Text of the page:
Facebook results to be scoured for evidence of user defections2 min read . Updated: 25 Apr 2018, 03:33 PM IST
Facebook's shares have tumbled 10% this year, with much of the decline related to revelations in March that the company failed to safeguard the data of millions of users
San Francisco: Facebook Inc. is on tap to report first-quarter results after the close of trading on Wednesday, and Wall Street will scour the numbers for any signs of user losses or a drop-off in advertiser spending.
The company’s shares have tumbled 10% this year, with much of the decline related to revelations in March that Facebook failed to safeguard the data of millions of users. Political-consulting firm Cambridge Analytica obtained information on as many as 87 million Facebook users in 2014 and then lied about deleting the data, Facebook has said. Chief executive officer (CEO) Mark Zuckerberg has spoken about the social network’s efforts to improve privacy protection to users, journalists and US Congress. Now he’ll need to address Wall Street.
Here’s a look at some of the numbers investors will monitor most closely:
Zuckerberg has said the company has seen no meaningful impact from a social-media hashtag campaign aimed at encouraging users to delete their accounts.
The company is projected to report daily active users of 1.45 billion, the average of analyst estimates, compared with 1.4 billion in the fourth quarter. Monthly active users probably rose to 2.19 billion, analysts predicted. That’s up from 2.13 billion in the preceding period.
Facebook suffered its first-ever decline in North American users and said that time spent on its social network declined 5% in the December quarter. Investors will be on the lookout for whether the trends continued in the first three months of the year. Menlo Park, California-based Facebook attributed the drop in time spent to changes in how it surfaces information in the News Feed. The idea was to reduce time-wasting clutter and provide more “meaningful" social interaction, Facebook said. The question for analysts, though, will be whether the declines are truly Facebook’s own design or a reflection of user preference.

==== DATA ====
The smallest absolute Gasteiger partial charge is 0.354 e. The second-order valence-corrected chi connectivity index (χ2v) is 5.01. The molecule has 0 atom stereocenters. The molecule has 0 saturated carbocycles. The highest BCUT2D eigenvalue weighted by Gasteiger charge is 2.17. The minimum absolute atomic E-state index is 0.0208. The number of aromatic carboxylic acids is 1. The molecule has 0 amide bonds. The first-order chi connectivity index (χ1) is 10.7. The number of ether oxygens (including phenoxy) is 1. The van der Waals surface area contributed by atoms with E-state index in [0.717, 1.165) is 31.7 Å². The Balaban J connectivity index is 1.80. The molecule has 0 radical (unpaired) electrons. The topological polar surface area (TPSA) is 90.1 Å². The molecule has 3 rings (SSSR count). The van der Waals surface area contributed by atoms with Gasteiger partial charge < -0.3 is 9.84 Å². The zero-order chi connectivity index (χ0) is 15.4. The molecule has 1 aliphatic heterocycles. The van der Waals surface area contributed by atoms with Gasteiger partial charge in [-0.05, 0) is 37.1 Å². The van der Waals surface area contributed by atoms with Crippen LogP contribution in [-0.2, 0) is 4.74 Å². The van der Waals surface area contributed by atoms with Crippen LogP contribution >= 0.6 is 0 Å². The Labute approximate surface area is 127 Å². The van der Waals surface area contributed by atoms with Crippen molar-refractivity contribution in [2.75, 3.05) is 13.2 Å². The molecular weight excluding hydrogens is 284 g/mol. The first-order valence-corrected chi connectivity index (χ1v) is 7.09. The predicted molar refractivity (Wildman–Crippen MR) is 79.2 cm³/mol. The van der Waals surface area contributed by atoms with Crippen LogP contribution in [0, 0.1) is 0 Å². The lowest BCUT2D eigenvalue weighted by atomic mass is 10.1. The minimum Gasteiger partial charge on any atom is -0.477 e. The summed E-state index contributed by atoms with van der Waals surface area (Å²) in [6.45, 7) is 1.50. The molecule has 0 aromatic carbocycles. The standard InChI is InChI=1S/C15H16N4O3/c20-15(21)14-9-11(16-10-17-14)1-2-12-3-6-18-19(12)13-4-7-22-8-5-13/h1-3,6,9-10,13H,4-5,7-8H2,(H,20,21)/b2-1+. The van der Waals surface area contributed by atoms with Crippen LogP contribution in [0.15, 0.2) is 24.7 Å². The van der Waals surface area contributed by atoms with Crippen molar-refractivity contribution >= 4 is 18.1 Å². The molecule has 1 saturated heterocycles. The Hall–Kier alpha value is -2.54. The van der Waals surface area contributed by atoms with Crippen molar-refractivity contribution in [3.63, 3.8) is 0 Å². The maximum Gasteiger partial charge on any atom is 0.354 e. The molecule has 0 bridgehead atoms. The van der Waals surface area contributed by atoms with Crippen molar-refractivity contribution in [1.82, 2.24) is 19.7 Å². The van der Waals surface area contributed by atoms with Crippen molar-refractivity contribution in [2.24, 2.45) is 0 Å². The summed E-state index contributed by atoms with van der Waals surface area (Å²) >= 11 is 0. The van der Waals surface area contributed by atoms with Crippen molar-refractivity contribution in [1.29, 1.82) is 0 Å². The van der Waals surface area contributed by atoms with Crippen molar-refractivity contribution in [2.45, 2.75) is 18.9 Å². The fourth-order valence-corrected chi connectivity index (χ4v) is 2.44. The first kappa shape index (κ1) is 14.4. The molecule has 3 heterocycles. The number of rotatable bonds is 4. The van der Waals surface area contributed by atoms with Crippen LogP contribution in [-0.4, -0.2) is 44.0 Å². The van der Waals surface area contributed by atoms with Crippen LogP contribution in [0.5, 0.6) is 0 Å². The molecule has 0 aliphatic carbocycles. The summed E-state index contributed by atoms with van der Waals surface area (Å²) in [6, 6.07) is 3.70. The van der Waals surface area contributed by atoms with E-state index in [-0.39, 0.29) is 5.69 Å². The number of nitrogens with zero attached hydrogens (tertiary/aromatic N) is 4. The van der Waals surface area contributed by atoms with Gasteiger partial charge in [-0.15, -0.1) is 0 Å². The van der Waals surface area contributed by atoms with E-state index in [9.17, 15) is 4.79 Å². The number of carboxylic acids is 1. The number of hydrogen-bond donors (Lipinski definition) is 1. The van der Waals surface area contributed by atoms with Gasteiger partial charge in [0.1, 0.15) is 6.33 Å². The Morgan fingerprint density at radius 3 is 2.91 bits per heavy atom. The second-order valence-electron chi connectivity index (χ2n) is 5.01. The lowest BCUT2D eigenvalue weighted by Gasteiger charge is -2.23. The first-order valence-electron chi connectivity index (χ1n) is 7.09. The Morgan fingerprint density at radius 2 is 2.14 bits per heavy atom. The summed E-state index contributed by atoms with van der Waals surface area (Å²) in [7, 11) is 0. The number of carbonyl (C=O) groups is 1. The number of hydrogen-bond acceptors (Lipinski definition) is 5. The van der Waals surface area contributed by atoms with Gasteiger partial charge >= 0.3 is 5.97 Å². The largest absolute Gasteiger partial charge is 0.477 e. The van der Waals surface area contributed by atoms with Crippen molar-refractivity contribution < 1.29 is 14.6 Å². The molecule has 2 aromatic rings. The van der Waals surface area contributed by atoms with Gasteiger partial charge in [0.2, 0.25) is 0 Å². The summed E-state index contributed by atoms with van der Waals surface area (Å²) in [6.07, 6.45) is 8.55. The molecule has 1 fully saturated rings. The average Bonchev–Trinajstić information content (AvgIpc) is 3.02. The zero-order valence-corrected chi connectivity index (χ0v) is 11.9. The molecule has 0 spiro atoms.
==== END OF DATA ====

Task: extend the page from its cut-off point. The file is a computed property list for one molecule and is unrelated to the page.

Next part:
Another concern confronting Facebook is whether companies will look to promote their brands and products elsewhere. Chief Operating Officer Sheryl Sandberg told Bloomberg News earlier this month that some advertisers—“a few"—had in fact paused spending. Even so, analysts are forecasting a 42% increase in sales, to $11.4 billion. Heather Bellini, of Goldman Sachs, said she expects “little to no impact" on advertising spending from the Cambridge Analytica scandal.
Facebook’s net income likely increased to $1.38 a share, according to estimates compiled by Bloomberg.
Facebook has also come under fire for its failure to stanch the spread of hate speech and false or misleading news. In response, the company has said it will ramp up spending on the staff needed to monitor what gets posted and spread around the social network. Costs related to increased staffing threaten to crimp profit margins. Analysts at MKM said that Facebook management will probably talk up aggressive efforts to identify and curtail misuse of data by third parties. “While we think that existing expense guidance offers plenty of room to support such efforts, we think that commentary to appease regulators and users is a higher priority for management than near-term comfort to investors" the analysts wrote in a recent report.
There are plenty of other, potentially more expensive reasons Facebook is boosting spending, aside from its efforts to regain the public’s trust. The company is shelling out money for content deals for its new video section, Facebook Watch, and investing in research and development in artificial intelligence and its hardware businesses. Bloomberg